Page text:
US9468070B2 - Color control of light emitting devices and applications thereof - Google Patents

Color control of light emitting devices and applications thereof Download PDF

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US9468070B2
US9468070B2 US12706370 US70637010A US9468070B2 US 9468070 B2 US9468070 B2 US 9468070B2 US 12706370 US12706370 US 12706370 US 70637010 A US70637010 A US 70637010A US 9468070 B2 US9468070 B2 US 9468070B2
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leds
light
embodiments
emitting
device
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Mark McClear
Paul Thieken
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Cree Inc
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    • HELECTRICITY
    • H05ELECTRIC TECHNIQUES NOT OTHERWISE PROVIDED FOR
    • H05BELECTRIC HEATING; ELECTRIC LIGHTING NOT OTHERWISE PROVIDED FOR
    • H05B33/00Electroluminescent light sources
    • H05B33/02Details
    • H05B33/08Circuit arrangements not adapted to a particular application
    • H05B33/0803Circuit arrangements not adapted to a particular application for light emitting diodes [LEDs] comprising only inorganic semiconductor materials
    • H05B33/0842Circuit arrangements not adapted to a particular application for light emitting diodes [LEDs] comprising only inorganic semiconductor materials with control
    • H05B33/0857Circuit arrangements not adapted to a particular application for light emitting diodes [LEDs] comprising only inorganic semiconductor materials with control of the color point of the light
    • H05B33/0872Circuit arrangements not adapted to a particular application for light emitting diodes [LEDs] comprising only inorganic semiconductor materials with control of the color point of the light involving load external environment sensing means
    • HELECTRICITY
    • H05ELECTRIC TECHNIQUES NOT OTHERWISE PROVIDED FOR
    • H05BELECTRIC HEATING; ELECTRIC LIGHTING NOT OTHERWISE PROVIDED FOR
    • H05B33/00Electroluminescent light sources
    • H05B33/02Details
    • H05B33/08Circuit arrangements not adapted to a particular application
    • H05B33/0803Circuit arrangements not adapted to a particular application for light emitting diodes [LEDs] comprising only inorganic semiconductor materials
    • H05B33/0806Structural details of the circuit
    • H05B33/0821Structural details of the circuit in the load stage
    • H05B33/0824Structural details of the circuit in the load stage with an active control inside the LED load configuration
    • H05B33/0827Structural details of the circuit in the load stage with an active control inside the LED load configuration organized essentially in parallel configuration
    • YGENERAL TAGGING OF NEW TECHNOLOGICAL DEVELOPMENTS; GENERAL TAGGING OF CROSS-SECTIONAL TECHNOLOGIES SPANNING OVER SEVERAL SECTIONS OF THE IPC; TECHNICAL SUBJECTS COVERED BY FORMER USPC CROSS-REFERENCE ART COLLECTIONS [XRACs] AND DIGESTS
    • Y02TECHNOLOGIES OR APPLICATIONS FOR MITIGATION OR ADAPTATION AGAINST CLIMATE CHANGE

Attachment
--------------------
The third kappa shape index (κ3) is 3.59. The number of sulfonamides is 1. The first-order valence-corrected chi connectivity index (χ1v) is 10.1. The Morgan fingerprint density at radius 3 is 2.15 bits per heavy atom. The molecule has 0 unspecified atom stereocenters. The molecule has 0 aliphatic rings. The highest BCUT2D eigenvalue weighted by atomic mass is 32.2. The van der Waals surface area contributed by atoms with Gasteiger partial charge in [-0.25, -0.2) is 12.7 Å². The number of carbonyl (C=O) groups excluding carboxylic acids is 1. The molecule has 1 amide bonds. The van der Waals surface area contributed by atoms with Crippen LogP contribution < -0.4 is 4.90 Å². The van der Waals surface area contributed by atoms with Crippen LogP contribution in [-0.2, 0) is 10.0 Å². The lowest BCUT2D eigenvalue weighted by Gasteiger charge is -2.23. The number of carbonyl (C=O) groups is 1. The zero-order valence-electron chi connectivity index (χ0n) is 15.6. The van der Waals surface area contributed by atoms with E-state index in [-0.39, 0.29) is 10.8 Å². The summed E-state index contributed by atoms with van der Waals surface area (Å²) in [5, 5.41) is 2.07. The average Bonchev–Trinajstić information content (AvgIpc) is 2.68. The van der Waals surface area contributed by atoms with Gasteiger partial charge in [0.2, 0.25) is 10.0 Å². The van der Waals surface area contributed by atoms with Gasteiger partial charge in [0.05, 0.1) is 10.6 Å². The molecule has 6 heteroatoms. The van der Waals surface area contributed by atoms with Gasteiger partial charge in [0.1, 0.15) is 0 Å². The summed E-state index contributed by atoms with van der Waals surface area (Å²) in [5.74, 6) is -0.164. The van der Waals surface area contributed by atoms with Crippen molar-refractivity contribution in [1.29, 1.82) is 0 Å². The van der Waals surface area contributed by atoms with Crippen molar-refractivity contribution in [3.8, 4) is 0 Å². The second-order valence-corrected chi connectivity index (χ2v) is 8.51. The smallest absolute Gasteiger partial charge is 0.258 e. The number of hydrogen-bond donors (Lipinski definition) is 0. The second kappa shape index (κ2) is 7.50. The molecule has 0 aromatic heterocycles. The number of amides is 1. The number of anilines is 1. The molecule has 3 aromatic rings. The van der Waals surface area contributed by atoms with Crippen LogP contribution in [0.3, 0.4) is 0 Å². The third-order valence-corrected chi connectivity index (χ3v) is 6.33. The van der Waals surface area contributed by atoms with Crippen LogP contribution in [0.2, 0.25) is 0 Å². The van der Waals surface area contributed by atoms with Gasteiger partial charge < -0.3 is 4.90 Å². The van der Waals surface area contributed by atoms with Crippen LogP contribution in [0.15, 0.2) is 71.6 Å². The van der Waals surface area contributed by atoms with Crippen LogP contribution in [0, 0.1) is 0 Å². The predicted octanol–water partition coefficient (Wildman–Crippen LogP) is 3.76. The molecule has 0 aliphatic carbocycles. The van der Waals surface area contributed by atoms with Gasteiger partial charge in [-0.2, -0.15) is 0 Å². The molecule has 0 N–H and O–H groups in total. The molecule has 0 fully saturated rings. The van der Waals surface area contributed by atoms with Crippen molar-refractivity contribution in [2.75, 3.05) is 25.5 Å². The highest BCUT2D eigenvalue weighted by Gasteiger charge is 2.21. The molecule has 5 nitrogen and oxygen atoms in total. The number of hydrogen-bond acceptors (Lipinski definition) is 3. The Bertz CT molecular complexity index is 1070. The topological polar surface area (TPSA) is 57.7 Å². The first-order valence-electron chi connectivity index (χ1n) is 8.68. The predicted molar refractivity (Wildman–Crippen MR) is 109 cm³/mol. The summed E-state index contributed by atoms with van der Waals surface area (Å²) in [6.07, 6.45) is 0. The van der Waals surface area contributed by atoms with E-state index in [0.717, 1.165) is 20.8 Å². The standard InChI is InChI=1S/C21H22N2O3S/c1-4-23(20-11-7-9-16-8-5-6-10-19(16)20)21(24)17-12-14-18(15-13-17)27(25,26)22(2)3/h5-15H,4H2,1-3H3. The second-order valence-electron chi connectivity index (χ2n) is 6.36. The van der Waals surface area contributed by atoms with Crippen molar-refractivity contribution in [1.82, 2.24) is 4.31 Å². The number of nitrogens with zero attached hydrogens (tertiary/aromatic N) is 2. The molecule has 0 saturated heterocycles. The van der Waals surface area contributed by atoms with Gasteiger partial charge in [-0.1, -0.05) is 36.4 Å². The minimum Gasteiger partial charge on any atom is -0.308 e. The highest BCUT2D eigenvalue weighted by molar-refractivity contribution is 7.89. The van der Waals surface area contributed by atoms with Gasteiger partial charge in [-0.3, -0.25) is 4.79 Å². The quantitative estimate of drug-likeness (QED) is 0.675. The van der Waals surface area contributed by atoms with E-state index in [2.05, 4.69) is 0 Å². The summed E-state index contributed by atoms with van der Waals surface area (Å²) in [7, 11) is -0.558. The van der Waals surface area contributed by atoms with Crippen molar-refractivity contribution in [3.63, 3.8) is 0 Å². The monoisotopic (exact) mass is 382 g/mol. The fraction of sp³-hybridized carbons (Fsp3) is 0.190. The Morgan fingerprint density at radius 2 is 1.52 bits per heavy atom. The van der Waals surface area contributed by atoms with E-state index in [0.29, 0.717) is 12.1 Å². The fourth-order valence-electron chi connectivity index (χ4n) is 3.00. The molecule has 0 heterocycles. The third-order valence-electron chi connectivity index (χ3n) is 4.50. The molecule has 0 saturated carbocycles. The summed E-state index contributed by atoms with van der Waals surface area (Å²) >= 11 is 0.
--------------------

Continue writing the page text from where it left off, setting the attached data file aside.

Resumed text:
• Y02BCLIMATE CHANGE MITIGATION TECHNOLOGIES RELATED TO BUILDINGS, e.g. HOUSING, HOUSE APPLIANCES OR RELATED END-USER APPLICATIONS
    • Y02B20/00Energy efficient lighting technologies
    • Y02B20/30Semiconductor lamps, e.g. solid state lamps [SSL] light emitting diodes [LED] or organic LED [OLED]
    • Y02B20/34Inorganic LEDs
    • Y02B20/341Specially adapted circuits

Abstract

The present invention, in one aspect, provides light emitting devices comprising LEDs, the light emitting devices, in some embodiments, having a simplified architecture for controlling the color of emitted light.

Description

FIELD

The present invention relates to light emitting devices and, in particular, to solid state light emitting devices.

BACKGROUND

Light emitting diodes (LED or LEDs) are solid state devices that convert electric energy into light, and generally comprise one or more active layers of semiconductor material sandwiched between oppositely doped layers. When a forward bias is applied across the doped layers, holes and electrons are injected into the active layer where they recombine to generate light. Light is emitted from the active layer and extracted to the surrounding environment from all transparent surfaces of the LED.

The human eye is sensitive to variations in color and can, therefore, detect relatively small differences in emission wavelengths of LEDs. Perceptible variations in color emitted by LED devices designed to emit a single color of light can reduce customer satisfaction and reduce overall acceptance of the device for commercial uses. To ensure that LED devices emit light within an acceptable color range, white and color LEDs used in manufacture of the devices can be tested and sorted by color or brightness into different bins, generally referred to in the art as binning. Each bin typically contains LEDs from one color and brightness group and is typically identified by a bin code. White emitting LEDs can be sorted by chromaticity (color) and luminous flux (brightness). Color LEDs can be sorted by dominant wavelength (color) and luminous flux (brightness), or in the case of certain colors such as royal blue, by radiant flux (brightness). LEDs can be shipped, such as on reels, containing LEDs from one bin and are labeled with the appropriate bin code.